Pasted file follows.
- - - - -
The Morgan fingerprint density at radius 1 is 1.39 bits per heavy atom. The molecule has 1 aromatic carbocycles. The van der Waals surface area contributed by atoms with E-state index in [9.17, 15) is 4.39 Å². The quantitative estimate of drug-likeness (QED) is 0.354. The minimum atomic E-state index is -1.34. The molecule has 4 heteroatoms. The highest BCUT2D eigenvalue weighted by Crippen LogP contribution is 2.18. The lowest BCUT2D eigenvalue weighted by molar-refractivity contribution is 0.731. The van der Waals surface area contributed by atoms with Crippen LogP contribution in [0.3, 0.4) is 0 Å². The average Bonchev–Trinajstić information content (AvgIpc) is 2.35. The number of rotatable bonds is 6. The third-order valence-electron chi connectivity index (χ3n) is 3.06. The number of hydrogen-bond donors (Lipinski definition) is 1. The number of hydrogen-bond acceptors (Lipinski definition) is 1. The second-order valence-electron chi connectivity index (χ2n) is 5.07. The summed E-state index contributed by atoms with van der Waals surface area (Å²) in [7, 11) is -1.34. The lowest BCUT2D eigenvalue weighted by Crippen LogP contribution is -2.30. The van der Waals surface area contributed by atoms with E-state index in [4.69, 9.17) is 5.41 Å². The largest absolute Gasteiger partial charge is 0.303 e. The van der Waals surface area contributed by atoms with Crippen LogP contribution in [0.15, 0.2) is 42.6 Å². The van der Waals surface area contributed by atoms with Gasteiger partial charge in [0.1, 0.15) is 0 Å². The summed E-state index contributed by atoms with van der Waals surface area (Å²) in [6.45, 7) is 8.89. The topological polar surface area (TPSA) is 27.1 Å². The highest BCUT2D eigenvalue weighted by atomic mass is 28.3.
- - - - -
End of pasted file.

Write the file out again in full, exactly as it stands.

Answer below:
The Morgan fingerprint density at radius 1 is 1.39 bits per heavy atom. The molecule has 1 aromatic carbocycles. The van der Waals surface area contributed by atoms with E-state index in [9.17, 15) is 4.39 Å². The quantitative estimate of drug-likeness (QED) is 0.354. The minimum atomic E-state index is -1.34. The molecule has 4 heteroatoms. The highest BCUT2D eigenvalue weighted by Crippen LogP contribution is 2.18. The lowest BCUT2D eigenvalue weighted by molar-refractivity contribution is 0.731. The van der Waals surface area contributed by atoms with Crippen LogP contribution in [0.3, 0.4) is 0 Å². The average Bonchev–Trinajstić information content (AvgIpc) is 2.35. The number of rotatable bonds is 6. The third-order valence-electron chi connectivity index (χ3n) is 3.06. The number of hydrogen-bond donors (Lipinski definition) is 1. The number of hydrogen-bond acceptors (Lipinski definition) is 1. The second-order valence-electron chi connectivity index (χ2n) is 5.07. The summed E-state index contributed by atoms with van der Waals surface area (Å²) in [7, 11) is -1.34. The lowest BCUT2D eigenvalue weighted by Crippen LogP contribution is -2.30. The van der Waals surface area contributed by atoms with E-state index in [4.69, 9.17) is 5.41 Å². The largest absolute Gasteiger partial charge is 0.303 e. The van der Waals surface area contributed by atoms with Crippen LogP contribution in [0.15, 0.2) is 42.6 Å². The van der Waals surface area contributed by atoms with Gasteiger partial charge in [0.1, 0.15) is 0 Å². The summed E-state index contributed by atoms with van der Waals surface area (Å²) in [6.45, 7) is 8.89. The topological polar surface area (TPSA) is 27.1 Å². The highest BCUT2D eigenvalue weighted by atomic mass is 28.3.